I finished Isabelle Webb: The Pharaoh's Daughter, by N.C. Allen, the third finalist for a 2011 Whitney Award in historical fiction. I enjoyed the book, but be warned: it's the second volume in a three-part series, so if you start here (like I did), you may run into some initial confusion about what's going on. Instead, try to start with the first book in her series, Isabelle Webb: Legend of the Jewel.
Next up, I'm reading two books, which is unusual for me, since as I may have mentioned once or twice before, I'm a very slow reader. But one is a hard copy and the other is an e-book I'm reading a little bit at a time "here and there".
Ginny Delacourt felt the course of true love could not have run smoother. After all, it required only a fortnight, a pair of highwaymen, a pox quarantine, a sham betrothal, and a masquerade ball to bring Sir Anthony up to snuff. When her beloved suddenly becomes the heir to his uncle, the Duke of Marcross, protocol dictates that he drop the 'Sir' from his name. It's his uncle who insists Ginny, daughter of a lowly vicar, is not the proper bride for a future duke.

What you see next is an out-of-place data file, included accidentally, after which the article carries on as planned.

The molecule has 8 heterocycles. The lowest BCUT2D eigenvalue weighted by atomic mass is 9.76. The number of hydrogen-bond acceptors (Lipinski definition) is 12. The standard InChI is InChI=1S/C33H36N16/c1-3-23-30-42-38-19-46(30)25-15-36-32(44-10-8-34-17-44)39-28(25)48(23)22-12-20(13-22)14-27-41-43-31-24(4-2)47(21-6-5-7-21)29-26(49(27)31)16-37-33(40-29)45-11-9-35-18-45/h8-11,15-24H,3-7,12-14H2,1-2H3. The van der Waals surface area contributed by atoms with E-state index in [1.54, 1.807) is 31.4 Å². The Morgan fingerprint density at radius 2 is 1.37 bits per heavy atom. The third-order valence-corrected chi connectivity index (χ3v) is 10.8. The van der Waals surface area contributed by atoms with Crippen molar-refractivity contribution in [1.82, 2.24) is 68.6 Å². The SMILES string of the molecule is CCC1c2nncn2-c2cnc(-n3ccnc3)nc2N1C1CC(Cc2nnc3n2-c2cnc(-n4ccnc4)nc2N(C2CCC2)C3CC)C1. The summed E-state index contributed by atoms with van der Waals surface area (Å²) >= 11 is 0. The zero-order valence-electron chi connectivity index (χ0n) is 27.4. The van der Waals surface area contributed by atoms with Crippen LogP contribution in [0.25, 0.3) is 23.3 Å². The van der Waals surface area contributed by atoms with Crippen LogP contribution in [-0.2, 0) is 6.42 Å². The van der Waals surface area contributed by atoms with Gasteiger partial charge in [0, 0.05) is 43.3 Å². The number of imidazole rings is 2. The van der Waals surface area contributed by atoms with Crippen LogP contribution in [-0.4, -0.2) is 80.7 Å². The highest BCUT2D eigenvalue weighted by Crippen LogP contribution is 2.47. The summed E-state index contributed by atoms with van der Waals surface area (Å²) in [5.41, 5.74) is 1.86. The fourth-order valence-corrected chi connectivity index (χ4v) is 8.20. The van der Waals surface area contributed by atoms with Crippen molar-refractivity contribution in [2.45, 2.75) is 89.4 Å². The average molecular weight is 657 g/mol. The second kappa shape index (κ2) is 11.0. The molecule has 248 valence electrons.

Lucinda and Lord Avery arrive on the scene to stir up trouble, and Ginny's normally manipulative Grandaunt Regina seems helpless to arrange anything, least of all a frowned-upon wedding. It's up to Anthony, with help from his fussy valet, to see to it that Ginny has her day.
The road to true love just got a little bumpier.